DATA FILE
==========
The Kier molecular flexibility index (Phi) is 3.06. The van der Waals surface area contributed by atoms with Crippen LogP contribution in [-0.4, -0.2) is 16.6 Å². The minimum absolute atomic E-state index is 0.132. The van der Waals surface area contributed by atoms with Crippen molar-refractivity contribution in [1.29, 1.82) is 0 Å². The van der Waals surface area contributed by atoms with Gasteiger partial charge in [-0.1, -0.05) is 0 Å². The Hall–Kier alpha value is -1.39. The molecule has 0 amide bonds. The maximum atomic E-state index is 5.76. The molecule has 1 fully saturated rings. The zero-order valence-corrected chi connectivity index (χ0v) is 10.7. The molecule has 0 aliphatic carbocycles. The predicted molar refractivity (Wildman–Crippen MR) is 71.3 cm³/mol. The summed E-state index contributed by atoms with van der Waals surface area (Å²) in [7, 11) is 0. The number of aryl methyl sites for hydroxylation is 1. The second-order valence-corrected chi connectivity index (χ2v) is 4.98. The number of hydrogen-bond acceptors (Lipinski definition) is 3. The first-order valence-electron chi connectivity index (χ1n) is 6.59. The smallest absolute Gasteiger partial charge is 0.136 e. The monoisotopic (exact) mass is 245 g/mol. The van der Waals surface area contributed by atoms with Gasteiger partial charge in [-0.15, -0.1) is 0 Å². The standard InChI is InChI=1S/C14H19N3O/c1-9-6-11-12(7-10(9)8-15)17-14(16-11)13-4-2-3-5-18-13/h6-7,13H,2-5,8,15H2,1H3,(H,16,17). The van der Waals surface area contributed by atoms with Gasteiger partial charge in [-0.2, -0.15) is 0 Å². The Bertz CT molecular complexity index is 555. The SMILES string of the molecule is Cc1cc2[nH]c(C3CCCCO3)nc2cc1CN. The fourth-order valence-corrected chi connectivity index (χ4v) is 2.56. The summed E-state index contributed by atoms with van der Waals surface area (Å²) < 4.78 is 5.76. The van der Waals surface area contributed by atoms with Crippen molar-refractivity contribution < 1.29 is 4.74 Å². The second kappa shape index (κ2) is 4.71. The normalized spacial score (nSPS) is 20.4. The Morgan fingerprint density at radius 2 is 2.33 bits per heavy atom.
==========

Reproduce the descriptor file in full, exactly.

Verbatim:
The Kier molecular flexibility index (Phi) is 3.06. The van der Waals surface area contributed by atoms with Crippen LogP contribution in [-0.4, -0.2) is 16.6 Å². The minimum absolute atomic E-state index is 0.132. The van der Waals surface area contributed by atoms with Crippen molar-refractivity contribution in [1.29, 1.82) is 0 Å². The van der Waals surface area contributed by atoms with Gasteiger partial charge in [-0.1, -0.05) is 0 Å². The Hall–Kier alpha value is -1.39. The molecule has 0 amide bonds. The maximum atomic E-state index is 5.76. The molecule has 1 fully saturated rings. The zero-order valence-corrected chi connectivity index (χ0v) is 10.7. The molecule has 0 aliphatic carbocycles. The predicted molar refractivity (Wildman–Crippen MR) is 71.3 cm³/mol. The summed E-state index contributed by atoms with van der Waals surface area (Å²) in [7, 11) is 0. The number of aryl methyl sites for hydroxylation is 1. The second-order valence-corrected chi connectivity index (χ2v) is 4.98. The number of hydrogen-bond acceptors (Lipinski definition) is 3. The first-order valence-electron chi connectivity index (χ1n) is 6.59. The smallest absolute Gasteiger partial charge is 0.136 e. The monoisotopic (exact) mass is 245 g/mol. The van der Waals surface area contributed by atoms with Gasteiger partial charge in [-0.15, -0.1) is 0 Å². The standard InChI is InChI=1S/C14H19N3O/c1-9-6-11-12(7-10(9)8-15)17-14(16-11)13-4-2-3-5-18-13/h6-7,13H,2-5,8,15H2,1H3,(H,16,17). The van der Waals surface area contributed by atoms with Gasteiger partial charge in [-0.2, -0.15) is 0 Å². The Bertz CT molecular complexity index is 555. The SMILES string of the molecule is Cc1cc2[nH]c(C3CCCCO3)nc2cc1CN. The fourth-order valence-corrected chi connectivity index (χ4v) is 2.56. The summed E-state index contributed by atoms with van der Waals surface area (Å²) < 4.78 is 5.76. The van der Waals surface area contributed by atoms with Crippen molar-refractivity contribution < 1.29 is 4.74 Å². The second kappa shape index (κ2) is 4.71. The normalized spacial score (nSPS) is 20.4. The Morgan fingerprint density at radius 2 is 2.33 bits per heavy atom.